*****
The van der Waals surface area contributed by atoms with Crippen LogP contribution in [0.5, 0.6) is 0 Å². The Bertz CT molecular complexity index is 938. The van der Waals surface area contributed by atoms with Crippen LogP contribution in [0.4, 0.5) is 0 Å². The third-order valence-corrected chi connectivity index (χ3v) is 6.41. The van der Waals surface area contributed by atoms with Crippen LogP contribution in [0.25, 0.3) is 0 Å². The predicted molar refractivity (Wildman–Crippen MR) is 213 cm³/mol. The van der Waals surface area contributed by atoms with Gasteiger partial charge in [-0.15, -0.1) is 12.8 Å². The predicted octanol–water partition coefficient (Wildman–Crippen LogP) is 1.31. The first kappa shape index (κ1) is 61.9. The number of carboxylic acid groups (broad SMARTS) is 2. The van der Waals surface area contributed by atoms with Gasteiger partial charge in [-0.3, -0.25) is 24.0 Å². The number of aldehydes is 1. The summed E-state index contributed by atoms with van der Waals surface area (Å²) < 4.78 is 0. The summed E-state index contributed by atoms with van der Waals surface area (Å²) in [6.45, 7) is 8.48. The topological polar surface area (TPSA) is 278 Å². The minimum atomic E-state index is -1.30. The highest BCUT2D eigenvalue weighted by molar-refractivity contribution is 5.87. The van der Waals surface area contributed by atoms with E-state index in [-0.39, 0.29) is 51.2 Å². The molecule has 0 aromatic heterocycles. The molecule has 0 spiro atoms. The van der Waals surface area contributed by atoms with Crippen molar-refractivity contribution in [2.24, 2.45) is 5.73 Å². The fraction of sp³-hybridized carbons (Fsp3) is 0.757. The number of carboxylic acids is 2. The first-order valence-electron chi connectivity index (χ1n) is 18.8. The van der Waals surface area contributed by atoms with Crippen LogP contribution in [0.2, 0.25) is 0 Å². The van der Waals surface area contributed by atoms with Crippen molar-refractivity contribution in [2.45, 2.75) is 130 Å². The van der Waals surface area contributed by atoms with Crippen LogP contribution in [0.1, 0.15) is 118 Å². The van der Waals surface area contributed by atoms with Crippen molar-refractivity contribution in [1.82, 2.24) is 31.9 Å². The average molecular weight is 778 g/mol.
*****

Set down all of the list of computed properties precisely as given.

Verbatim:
The van der Waals surface area contributed by atoms with Crippen LogP contribution in [0.5, 0.6) is 0 Å². The Bertz CT molecular complexity index is 938. The van der Waals surface area contributed by atoms with Crippen LogP contribution in [0.4, 0.5) is 0 Å². The third-order valence-corrected chi connectivity index (χ3v) is 6.41. The van der Waals surface area contributed by atoms with Crippen LogP contribution in [0.25, 0.3) is 0 Å². The predicted molar refractivity (Wildman–Crippen MR) is 213 cm³/mol. The van der Waals surface area contributed by atoms with Gasteiger partial charge in [-0.15, -0.1) is 12.8 Å². The predicted octanol–water partition coefficient (Wildman–Crippen LogP) is 1.31. The first kappa shape index (κ1) is 61.9. The number of carboxylic acid groups (broad SMARTS) is 2. The van der Waals surface area contributed by atoms with Gasteiger partial charge in [-0.3, -0.25) is 24.0 Å². The number of aldehydes is 1. The summed E-state index contributed by atoms with van der Waals surface area (Å²) < 4.78 is 0. The summed E-state index contributed by atoms with van der Waals surface area (Å²) in [6.45, 7) is 8.48. The topological polar surface area (TPSA) is 278 Å². The minimum atomic E-state index is -1.30. The highest BCUT2D eigenvalue weighted by molar-refractivity contribution is 5.87. The van der Waals surface area contributed by atoms with E-state index in [-0.39, 0.29) is 51.2 Å². The molecule has 0 aromatic heterocycles. The molecule has 0 spiro atoms. The van der Waals surface area contributed by atoms with Crippen molar-refractivity contribution in [2.24, 2.45) is 5.73 Å². The fraction of sp³-hybridized carbons (Fsp3) is 0.757. The number of carboxylic acids is 2. The first-order valence-electron chi connectivity index (χ1n) is 18.8. The van der Waals surface area contributed by atoms with Crippen LogP contribution in [0.2, 0.25) is 0 Å². The van der Waals surface area contributed by atoms with Crippen molar-refractivity contribution in [2.45, 2.75) is 130 Å². The van der Waals surface area contributed by atoms with Crippen LogP contribution in [0.1, 0.15) is 118 Å². The van der Waals surface area contributed by atoms with Crippen molar-refractivity contribution in [1.82, 2.24) is 31.9 Å². The average molecular weight is 778 g/mol.